IoT world grows by 30% every year (up to 25 billion(!) devices till 2025) and that’s just a matter of time when some of us will have to…get back to the past. Many of the current testers very soon will start their adventure with real hardware devices. It also means more and more complicated integration with modern services and technologies (Amazon DRS, Alexa, Behavioral Recognition, vision processing, AI, ML and many more).

What are the limitations encountered in such conditions? What are the main challenges and what a modern tester should know before she or he starts their testing game? Why we should focus on safety aspects? And finally, how to find yourself in a testing environment when Time to Market statement has paramount importance in terms of building business models?

During my presentation, I’ll show how current challenges and risks will change in the near future and how to deal with them to avoid a safety headache. I’ll also present the way to easier identify and mitigate them. All of that in the context of pet cameras, snack launchers, and lasers…in other words - IoP (Internet of Pets) world. All dogs and cats are warmly welcomed!

The content of this presentation consists of 3 major parts:

  • Risks, challenges and safety aspect the modern tester should be aware of
  • The real-life examples of safety vulnerabilities and its impact on customers (and the scale of it!)
  • What makes testing so exciting despite so much responsibility and so many challenges

Risks, challenges and safety aspect:

1) Be aware of flaky tests and its reasons

Now we live in the era of continuously delivered things. That causes even more and more test automation that we rely on. However, can we still treat every environment as safe enough? We should be still aware of false negatives (the test is marked as Passed when the functionality is not working) and false positives (the test is marked as Failed when the functionality is working). There is also something even worse - flaky tests (tests failing intermittently). And there are a lot of reasons behind that… (both, human and environmental ones)

2) Updates (OTA) as the most risky area

One of the most used “functionalities” by (aware or not) customers. When you think about SW update, usually that’s not something to be considered and safety critical. For web applications, every blocker can be fixed by fast deployment or bugfix. For mobile apps, it’s a matter of releasing a new version to store. Even for a desktop, you can force your user to reinstall it once again. But what if something goes wrong for IoT/HW devices? Is there any safety “belt” or procedure to prevent your firmware from turning into a brick?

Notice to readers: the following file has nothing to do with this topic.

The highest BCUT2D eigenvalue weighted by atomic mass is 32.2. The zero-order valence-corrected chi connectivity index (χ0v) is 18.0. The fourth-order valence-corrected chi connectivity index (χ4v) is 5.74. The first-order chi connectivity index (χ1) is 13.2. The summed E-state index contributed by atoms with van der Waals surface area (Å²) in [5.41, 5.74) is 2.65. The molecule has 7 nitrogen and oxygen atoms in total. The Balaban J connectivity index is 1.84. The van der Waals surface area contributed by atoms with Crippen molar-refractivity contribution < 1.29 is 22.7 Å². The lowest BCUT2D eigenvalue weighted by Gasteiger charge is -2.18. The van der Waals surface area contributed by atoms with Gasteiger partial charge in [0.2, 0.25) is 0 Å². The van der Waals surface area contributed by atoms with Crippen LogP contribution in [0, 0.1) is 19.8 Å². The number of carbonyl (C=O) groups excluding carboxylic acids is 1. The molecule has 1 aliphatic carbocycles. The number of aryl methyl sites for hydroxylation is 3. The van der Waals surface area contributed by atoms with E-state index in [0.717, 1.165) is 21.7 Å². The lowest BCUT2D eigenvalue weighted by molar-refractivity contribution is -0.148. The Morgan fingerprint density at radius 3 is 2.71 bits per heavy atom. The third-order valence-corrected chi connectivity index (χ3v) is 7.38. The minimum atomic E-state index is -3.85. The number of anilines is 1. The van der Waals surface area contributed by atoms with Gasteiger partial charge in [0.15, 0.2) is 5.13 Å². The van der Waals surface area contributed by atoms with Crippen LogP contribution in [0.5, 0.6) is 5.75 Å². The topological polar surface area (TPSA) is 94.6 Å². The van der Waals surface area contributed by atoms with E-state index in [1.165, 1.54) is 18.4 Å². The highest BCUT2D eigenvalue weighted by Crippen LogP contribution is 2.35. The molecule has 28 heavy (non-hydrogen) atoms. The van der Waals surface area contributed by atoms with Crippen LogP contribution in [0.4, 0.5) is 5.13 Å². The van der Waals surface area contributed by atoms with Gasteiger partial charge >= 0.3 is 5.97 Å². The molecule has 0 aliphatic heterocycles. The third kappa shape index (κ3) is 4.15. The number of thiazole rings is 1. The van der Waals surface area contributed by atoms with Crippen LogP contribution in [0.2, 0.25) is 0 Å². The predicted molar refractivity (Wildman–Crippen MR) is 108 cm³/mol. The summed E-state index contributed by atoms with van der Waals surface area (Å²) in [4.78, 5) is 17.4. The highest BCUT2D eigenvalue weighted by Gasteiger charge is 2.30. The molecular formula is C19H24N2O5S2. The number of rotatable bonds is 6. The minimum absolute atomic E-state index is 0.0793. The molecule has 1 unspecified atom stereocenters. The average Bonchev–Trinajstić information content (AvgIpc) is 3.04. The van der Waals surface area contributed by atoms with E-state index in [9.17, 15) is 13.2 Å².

3) Scale matters

New smart devices are very often responsible for public and private safety. To cover dedicated area (or just get your customers involved) there are a lot of them needed - sometimes thousands of them! Do you think that scale can be skipped during testing? How to ensure safe infrastructure when your network is growing up? Which parameters should be considered as important (e.g connectivity issues, configuration, geolocation, external influences, wireless signals multiplication)?

4) Testing real user behavior

Is your customer always following feature workflow intended by you? In most cases, your predictions are not fully consistent with the user’s real behavior. In that case, to achieve the high level of safety, you must rethink and redesign your test strategy (and implementation) approach. Let’s look at the example…

5) Focus on CXA/CEA (customer experience assurance)

Keep your customer safe! That’s the main principle for modern, smart devices world. Sometimes functionality working perfectly according to business requirements, but not exactly covering users’ expectations, can be much more harmful than functionality not working at all! What if light or laser strength suits all regulations but is not appropriate for young children? What if pets’ cookies are flying too fast and can frighten your cat? What if your house locks automatically and doesn’t want to let you in?

6) Limited trust in open source

We all know that statement. It relates not only to safety aspects but it also relates to security issues even more! Using open source for testing in the worst case can destroy your infrastructure or make it unmaintainable… Is there any chance to avoid such destructive impact?

7) Keeping safety during working with IoT & HW

Last but not least! Working with HW and equipment means embracing all physics rules. Rules that are sometimes ruthless… It is more than recommended to get familiar with some major principles while working with current, volts, and temperature - to minimize the number of explosions in your test lab :)


Outline/Structure of the Case Study

  1. IoT introduction
  2. Risks, challenges and safety aspect the modern tester should be aware of
  3. The real-life examples of product issues and its impact on customers (and the scale of it!)
  4. What makes testing so exciting despite so much responsibility and so many challenges
  5. Ways to mitigate risk connected

Learning Outcome

  • Understanding how product risk influences safety issues
  • Knowledge of how to identify (and mitigate) major Iot & embedded problems
  • Understanding what "high quality IoT product" means to the customer and how to use that knowledge during your everyday testing activites
  • Perception of how to deal with “undiscovered” problems even without substantive experience

Target Audience

Anyone interested in understanding "why IoT can be so exciting!"

Prerequisites for Attendees

Not really needed

schedule Submitted 1 year ago

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